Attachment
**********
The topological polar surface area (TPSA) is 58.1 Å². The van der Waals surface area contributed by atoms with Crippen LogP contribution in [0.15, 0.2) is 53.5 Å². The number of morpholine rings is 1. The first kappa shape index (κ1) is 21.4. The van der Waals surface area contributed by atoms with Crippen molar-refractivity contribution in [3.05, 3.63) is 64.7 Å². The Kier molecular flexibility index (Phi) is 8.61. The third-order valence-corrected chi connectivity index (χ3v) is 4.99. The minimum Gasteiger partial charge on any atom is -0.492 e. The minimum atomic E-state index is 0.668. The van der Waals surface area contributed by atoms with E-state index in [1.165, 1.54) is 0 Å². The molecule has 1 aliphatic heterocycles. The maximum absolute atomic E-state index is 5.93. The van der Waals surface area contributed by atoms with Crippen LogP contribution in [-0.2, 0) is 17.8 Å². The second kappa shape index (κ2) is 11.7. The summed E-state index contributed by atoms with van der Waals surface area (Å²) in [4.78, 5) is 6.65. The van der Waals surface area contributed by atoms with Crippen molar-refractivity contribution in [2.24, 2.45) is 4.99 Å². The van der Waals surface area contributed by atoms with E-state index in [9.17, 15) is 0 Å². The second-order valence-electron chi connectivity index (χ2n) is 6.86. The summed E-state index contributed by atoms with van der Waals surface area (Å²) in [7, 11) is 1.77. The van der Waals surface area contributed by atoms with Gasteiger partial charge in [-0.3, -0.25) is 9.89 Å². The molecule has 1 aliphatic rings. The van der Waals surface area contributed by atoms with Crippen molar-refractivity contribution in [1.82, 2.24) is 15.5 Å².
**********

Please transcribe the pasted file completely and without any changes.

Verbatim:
The topological polar surface area (TPSA) is 58.1 Å². The van der Waals surface area contributed by atoms with Crippen LogP contribution in [0.15, 0.2) is 53.5 Å². The number of morpholine rings is 1. The first kappa shape index (κ1) is 21.4. The van der Waals surface area contributed by atoms with Crippen molar-refractivity contribution in [3.05, 3.63) is 64.7 Å². The Kier molecular flexibility index (Phi) is 8.61. The third-order valence-corrected chi connectivity index (χ3v) is 4.99. The minimum Gasteiger partial charge on any atom is -0.492 e. The minimum atomic E-state index is 0.668. The van der Waals surface area contributed by atoms with E-state index in [1.165, 1.54) is 0 Å². The molecule has 1 aliphatic heterocycles. The maximum absolute atomic E-state index is 5.93. The van der Waals surface area contributed by atoms with Crippen LogP contribution in [-0.2, 0) is 17.8 Å². The second kappa shape index (κ2) is 11.7. The summed E-state index contributed by atoms with van der Waals surface area (Å²) in [4.78, 5) is 6.65. The van der Waals surface area contributed by atoms with Crippen molar-refractivity contribution in [2.24, 2.45) is 4.99 Å². The van der Waals surface area contributed by atoms with E-state index in [9.17, 15) is 0 Å². The second-order valence-electron chi connectivity index (χ2n) is 6.86. The summed E-state index contributed by atoms with van der Waals surface area (Å²) in [7, 11) is 1.77. The van der Waals surface area contributed by atoms with Gasteiger partial charge in [-0.3, -0.25) is 9.89 Å². The molecule has 1 aliphatic rings. The van der Waals surface area contributed by atoms with Crippen molar-refractivity contribution in [1.82, 2.24) is 15.5 Å².